Richard W. Rahn, a senior fellow at the Cato Institute and chairman of the Institute for Global Economic Growth writes about the nine states that have no state income tax and why the other states should follow suit.
It turns out that the states without state income taxes have had "far better economic performance for most of the past several decades" than those states with state income taxes. Some of the states with the worst fiscal problems have the highest individual state income taxes, like New York and California, while some of the states with no state income tax have the least fiscal problems.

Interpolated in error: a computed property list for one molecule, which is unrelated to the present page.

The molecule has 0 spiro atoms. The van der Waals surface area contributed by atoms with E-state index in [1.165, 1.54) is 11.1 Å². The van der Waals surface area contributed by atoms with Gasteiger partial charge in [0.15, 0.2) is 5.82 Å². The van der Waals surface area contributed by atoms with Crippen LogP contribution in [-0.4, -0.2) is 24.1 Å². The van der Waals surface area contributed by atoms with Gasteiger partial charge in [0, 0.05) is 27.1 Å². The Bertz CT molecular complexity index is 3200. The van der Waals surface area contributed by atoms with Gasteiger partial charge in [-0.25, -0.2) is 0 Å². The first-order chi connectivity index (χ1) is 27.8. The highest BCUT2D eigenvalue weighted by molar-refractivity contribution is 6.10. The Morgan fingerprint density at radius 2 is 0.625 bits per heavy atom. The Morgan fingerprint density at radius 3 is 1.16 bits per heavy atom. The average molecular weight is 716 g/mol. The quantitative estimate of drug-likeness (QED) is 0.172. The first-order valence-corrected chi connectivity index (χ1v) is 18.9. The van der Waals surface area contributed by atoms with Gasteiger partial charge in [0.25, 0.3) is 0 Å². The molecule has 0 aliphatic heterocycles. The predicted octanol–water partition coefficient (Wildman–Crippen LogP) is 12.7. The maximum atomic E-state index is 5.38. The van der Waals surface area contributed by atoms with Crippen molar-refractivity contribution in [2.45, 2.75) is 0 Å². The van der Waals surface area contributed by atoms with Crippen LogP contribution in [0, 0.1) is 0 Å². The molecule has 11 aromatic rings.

People are already moving from high-tax states to lower-tax-rate states. Next year, the combined federal, state and local income tax rate in New York City will be over 50 percent (wow!) compared to around 38 percent for Texas and Florida, which is why many people are moving to these states.
Will good economics result in good politics?